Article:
Paintings valued at more than £200 million went up in smoke when an art thief’s mother burned them to destroy police evidence against her son.
The masterpieces were stolen from the Kunsthal museum in Rotterdam in a daring daylight robbery.
A gang of masked robbers rushed into the museum and stripped the walls of the paintings in a raid that lasted less than two minutes before making their getaway in October 2012.
Dutch detectives have been on the gang’s trail ever since – and have charged six Romanians with the theft.
The haul included:
- Harlequin Head – Picasso
- Waterloo Bridge and Charing Cross Bridge, London – Claude Monet
- Reading Girl in White And Yellow – Henri Matisse
- Girl In Front Of An Open Window – Paul Gaugain
- Self-portrait – Meyer de Haan
- Woman With Eyes Closed – Lucian Freud
Art experts have decried the burning as a ‘crime against humanity’.
The ashes of what is believed to be the paintings were uncovered in a charred oven in an abandoned building in Romania.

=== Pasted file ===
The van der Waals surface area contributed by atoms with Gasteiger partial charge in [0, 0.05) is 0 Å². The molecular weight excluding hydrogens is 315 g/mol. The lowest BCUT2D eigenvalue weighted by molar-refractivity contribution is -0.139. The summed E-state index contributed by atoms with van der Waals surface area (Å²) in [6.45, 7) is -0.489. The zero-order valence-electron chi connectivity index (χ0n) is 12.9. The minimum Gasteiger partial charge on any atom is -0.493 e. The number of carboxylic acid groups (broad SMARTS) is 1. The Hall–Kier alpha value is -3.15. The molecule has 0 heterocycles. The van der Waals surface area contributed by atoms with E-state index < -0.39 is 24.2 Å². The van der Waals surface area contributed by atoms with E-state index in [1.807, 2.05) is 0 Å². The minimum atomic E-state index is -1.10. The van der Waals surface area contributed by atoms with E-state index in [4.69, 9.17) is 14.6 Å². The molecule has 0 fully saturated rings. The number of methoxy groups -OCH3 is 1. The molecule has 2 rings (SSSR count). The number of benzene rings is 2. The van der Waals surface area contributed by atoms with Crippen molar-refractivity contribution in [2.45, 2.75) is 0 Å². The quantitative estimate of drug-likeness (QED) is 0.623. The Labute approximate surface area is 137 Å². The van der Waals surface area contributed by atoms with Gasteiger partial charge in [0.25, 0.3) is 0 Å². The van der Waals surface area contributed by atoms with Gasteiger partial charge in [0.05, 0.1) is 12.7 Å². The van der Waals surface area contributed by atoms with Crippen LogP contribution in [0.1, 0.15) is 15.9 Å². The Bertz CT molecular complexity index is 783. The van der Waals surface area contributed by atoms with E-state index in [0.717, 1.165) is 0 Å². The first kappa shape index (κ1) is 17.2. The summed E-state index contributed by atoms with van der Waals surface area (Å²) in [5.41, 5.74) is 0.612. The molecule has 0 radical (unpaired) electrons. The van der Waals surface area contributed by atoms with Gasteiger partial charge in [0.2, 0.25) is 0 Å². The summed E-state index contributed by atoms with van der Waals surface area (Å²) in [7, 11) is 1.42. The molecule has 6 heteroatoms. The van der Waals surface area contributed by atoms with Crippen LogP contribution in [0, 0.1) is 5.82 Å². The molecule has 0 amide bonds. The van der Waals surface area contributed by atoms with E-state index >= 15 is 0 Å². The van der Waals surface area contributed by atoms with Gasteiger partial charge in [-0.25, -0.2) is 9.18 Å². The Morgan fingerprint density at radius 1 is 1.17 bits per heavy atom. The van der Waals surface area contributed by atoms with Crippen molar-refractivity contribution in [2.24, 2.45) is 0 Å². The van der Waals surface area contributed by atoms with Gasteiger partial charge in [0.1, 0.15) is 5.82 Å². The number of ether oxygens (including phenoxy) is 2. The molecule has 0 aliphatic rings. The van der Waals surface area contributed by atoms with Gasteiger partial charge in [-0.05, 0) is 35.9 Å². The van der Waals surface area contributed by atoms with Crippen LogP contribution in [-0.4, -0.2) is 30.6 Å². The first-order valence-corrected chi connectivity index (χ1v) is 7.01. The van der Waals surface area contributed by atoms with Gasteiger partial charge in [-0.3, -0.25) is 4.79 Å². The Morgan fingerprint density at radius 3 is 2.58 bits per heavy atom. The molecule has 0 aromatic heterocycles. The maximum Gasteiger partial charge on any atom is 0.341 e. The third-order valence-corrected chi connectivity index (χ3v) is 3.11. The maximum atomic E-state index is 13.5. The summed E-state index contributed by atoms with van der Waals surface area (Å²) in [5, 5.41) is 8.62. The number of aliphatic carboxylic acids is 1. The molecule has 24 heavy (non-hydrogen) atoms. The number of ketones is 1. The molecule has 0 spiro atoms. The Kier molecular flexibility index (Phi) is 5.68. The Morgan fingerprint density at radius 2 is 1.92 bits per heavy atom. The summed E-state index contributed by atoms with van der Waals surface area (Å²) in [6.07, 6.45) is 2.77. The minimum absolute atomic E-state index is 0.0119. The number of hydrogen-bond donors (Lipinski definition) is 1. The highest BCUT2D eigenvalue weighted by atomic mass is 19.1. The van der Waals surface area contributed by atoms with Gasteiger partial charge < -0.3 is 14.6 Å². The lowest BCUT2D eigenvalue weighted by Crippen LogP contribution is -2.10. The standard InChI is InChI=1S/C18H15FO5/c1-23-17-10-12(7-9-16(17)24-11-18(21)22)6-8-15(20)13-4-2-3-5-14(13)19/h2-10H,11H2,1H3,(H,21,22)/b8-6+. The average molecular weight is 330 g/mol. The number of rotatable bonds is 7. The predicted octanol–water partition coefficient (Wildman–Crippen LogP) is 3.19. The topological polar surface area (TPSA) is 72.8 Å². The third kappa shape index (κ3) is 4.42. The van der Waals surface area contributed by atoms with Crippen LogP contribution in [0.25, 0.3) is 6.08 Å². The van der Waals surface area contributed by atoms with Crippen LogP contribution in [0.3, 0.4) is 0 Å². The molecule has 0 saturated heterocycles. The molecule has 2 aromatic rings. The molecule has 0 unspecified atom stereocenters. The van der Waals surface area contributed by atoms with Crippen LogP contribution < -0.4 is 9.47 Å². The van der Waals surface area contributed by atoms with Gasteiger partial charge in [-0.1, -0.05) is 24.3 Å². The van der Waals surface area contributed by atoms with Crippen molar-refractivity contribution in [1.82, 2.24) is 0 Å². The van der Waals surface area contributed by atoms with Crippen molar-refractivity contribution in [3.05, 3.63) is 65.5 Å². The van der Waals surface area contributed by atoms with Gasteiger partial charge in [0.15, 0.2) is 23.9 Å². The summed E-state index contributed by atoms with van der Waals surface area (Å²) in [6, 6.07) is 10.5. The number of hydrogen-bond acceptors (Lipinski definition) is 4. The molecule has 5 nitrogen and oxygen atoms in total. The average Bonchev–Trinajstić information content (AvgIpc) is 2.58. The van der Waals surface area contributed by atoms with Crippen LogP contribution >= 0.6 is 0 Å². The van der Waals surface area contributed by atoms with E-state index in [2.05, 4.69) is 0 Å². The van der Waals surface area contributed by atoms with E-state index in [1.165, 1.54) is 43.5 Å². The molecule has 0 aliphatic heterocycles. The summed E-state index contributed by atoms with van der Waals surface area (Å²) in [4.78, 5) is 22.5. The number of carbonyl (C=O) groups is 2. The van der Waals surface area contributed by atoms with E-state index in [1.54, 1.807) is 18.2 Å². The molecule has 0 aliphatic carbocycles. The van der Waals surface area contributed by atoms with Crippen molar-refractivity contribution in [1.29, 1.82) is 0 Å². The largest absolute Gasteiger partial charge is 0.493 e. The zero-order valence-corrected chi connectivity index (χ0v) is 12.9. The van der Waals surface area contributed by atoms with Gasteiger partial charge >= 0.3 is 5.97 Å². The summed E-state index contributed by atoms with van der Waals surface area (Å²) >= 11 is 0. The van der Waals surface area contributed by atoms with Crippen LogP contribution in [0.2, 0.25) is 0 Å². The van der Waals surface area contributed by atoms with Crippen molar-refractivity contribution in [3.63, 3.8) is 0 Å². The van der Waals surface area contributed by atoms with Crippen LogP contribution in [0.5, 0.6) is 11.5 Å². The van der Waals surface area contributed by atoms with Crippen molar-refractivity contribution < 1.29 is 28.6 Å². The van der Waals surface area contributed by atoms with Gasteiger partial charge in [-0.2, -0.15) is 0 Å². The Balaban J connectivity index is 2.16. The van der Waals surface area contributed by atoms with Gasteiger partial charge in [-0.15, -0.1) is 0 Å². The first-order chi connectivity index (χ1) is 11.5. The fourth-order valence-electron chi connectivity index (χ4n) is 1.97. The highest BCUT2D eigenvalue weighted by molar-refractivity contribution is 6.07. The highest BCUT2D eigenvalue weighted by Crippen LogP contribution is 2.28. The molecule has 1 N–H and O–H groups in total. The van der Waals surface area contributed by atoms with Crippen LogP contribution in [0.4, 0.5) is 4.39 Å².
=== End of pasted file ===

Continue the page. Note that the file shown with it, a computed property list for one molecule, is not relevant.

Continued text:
Art and forensic experts are painstakingly piecing together the remains to try to identify if they are from the stolen pictures.
Experts are examining the canvas, pigments and varnishes to confirm their worst fears.
The mother of thief Radu Dogaru has confessed she burned the paintings following her son’s arrest in January.
She told police that the gang had given her the paintings for safe-keeping, but she was frightened when police arrested her son so buried them in a cemetery.
When she thought police were closing in on her, she dug them and hid them in an abandoned property.
Later, she stuffed them into a suitcase, put them in a stove and set fire to them along with a pile of logs and rubber shoes.
The gang goes on trial in Rotterdam next month.
The stolen paintings are not the only art masterpieces to be lost to the world.
Millions of pounds worth of paintings, sculptures and ceramics are lost presumed stolen. They are listed on the Art Loss register [LINK: http://www.artloss.com/en].
Other art worth millions was destroyed at the Momart warehouse fire in London, including works by Tracy Emin and Damien Hirst.
In the tragedy of the Twin Towers on 9/11, works by Alexander Calder and Ray Lichtenstein were among priceless items destroyed in the terror attack.